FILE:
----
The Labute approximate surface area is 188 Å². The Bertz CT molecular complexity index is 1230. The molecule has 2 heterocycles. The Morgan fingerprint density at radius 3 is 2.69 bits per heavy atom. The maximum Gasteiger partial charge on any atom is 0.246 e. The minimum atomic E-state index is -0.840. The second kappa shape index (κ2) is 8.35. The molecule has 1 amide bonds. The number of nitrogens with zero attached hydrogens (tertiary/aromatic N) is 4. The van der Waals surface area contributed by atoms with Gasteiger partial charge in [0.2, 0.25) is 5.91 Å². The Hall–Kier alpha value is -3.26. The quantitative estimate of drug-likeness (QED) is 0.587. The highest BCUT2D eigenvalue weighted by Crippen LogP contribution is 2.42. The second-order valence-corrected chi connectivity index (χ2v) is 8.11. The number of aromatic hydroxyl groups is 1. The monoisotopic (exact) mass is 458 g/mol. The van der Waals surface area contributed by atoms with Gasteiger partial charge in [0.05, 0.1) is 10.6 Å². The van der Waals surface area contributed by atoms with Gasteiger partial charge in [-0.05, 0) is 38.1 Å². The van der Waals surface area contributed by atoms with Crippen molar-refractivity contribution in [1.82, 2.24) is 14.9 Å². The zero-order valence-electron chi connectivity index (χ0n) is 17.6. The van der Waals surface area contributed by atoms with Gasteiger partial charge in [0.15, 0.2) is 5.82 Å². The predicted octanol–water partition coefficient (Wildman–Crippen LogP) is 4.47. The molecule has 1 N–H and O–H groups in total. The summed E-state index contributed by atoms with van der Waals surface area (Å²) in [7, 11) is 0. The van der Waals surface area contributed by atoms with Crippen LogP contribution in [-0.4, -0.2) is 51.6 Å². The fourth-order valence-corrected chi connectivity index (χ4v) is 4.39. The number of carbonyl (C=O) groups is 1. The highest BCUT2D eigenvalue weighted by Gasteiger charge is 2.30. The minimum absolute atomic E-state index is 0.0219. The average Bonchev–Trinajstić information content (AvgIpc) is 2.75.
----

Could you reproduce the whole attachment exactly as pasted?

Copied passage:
The Labute approximate surface area is 188 Å². The Bertz CT molecular complexity index is 1230. The molecule has 2 heterocycles. The Morgan fingerprint density at radius 3 is 2.69 bits per heavy atom. The maximum Gasteiger partial charge on any atom is 0.246 e. The minimum atomic E-state index is -0.840. The second kappa shape index (κ2) is 8.35. The molecule has 1 amide bonds. The number of nitrogens with zero attached hydrogens (tertiary/aromatic N) is 4. The van der Waals surface area contributed by atoms with Gasteiger partial charge in [0.2, 0.25) is 5.91 Å². The Hall–Kier alpha value is -3.26. The quantitative estimate of drug-likeness (QED) is 0.587. The highest BCUT2D eigenvalue weighted by Crippen LogP contribution is 2.42. The second-order valence-corrected chi connectivity index (χ2v) is 8.11. The number of aromatic hydroxyl groups is 1. The monoisotopic (exact) mass is 458 g/mol. The van der Waals surface area contributed by atoms with Gasteiger partial charge in [0.05, 0.1) is 10.6 Å². The van der Waals surface area contributed by atoms with Gasteiger partial charge in [-0.05, 0) is 38.1 Å². The van der Waals surface area contributed by atoms with Crippen molar-refractivity contribution in [1.82, 2.24) is 14.9 Å². The zero-order valence-electron chi connectivity index (χ0n) is 17.6. The van der Waals surface area contributed by atoms with Gasteiger partial charge in [0.15, 0.2) is 5.82 Å². The predicted octanol–water partition coefficient (Wildman–Crippen LogP) is 4.47. The molecule has 1 N–H and O–H groups in total. The summed E-state index contributed by atoms with van der Waals surface area (Å²) in [7, 11) is 0. The van der Waals surface area contributed by atoms with Crippen LogP contribution in [-0.4, -0.2) is 51.6 Å². The fourth-order valence-corrected chi connectivity index (χ4v) is 4.39. The number of carbonyl (C=O) groups is 1. The highest BCUT2D eigenvalue weighted by Gasteiger charge is 2.30. The minimum absolute atomic E-state index is 0.0219. The average Bonchev–Trinajstić information content (AvgIpc) is 2.75.